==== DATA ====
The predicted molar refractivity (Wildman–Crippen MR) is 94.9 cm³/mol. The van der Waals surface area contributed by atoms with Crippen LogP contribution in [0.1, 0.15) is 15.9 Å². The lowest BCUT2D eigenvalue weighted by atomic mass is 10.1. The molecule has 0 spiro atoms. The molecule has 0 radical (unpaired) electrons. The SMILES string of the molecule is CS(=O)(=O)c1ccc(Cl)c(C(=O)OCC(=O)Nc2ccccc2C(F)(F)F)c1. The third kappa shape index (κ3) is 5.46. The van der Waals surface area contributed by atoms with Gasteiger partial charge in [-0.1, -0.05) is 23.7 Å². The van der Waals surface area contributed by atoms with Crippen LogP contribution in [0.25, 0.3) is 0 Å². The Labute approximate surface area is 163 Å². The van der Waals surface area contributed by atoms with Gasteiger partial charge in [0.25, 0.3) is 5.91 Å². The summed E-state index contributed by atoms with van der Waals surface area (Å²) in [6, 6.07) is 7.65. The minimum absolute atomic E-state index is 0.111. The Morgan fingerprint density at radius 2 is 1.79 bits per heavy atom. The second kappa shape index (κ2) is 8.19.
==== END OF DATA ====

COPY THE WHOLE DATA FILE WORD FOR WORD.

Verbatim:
The predicted molar refractivity (Wildman–Crippen MR) is 94.9 cm³/mol. The van der Waals surface area contributed by atoms with Crippen LogP contribution in [0.1, 0.15) is 15.9 Å². The lowest BCUT2D eigenvalue weighted by atomic mass is 10.1. The molecule has 0 spiro atoms. The molecule has 0 radical (unpaired) electrons. The SMILES string of the molecule is CS(=O)(=O)c1ccc(Cl)c(C(=O)OCC(=O)Nc2ccccc2C(F)(F)F)c1. The third kappa shape index (κ3) is 5.46. The van der Waals surface area contributed by atoms with Gasteiger partial charge in [-0.1, -0.05) is 23.7 Å². The van der Waals surface area contributed by atoms with Crippen LogP contribution in [0.25, 0.3) is 0 Å². The Labute approximate surface area is 163 Å². The van der Waals surface area contributed by atoms with Gasteiger partial charge in [0.25, 0.3) is 5.91 Å². The summed E-state index contributed by atoms with van der Waals surface area (Å²) in [6, 6.07) is 7.65. The minimum absolute atomic E-state index is 0.111. The Morgan fingerprint density at radius 2 is 1.79 bits per heavy atom. The second kappa shape index (κ2) is 8.19.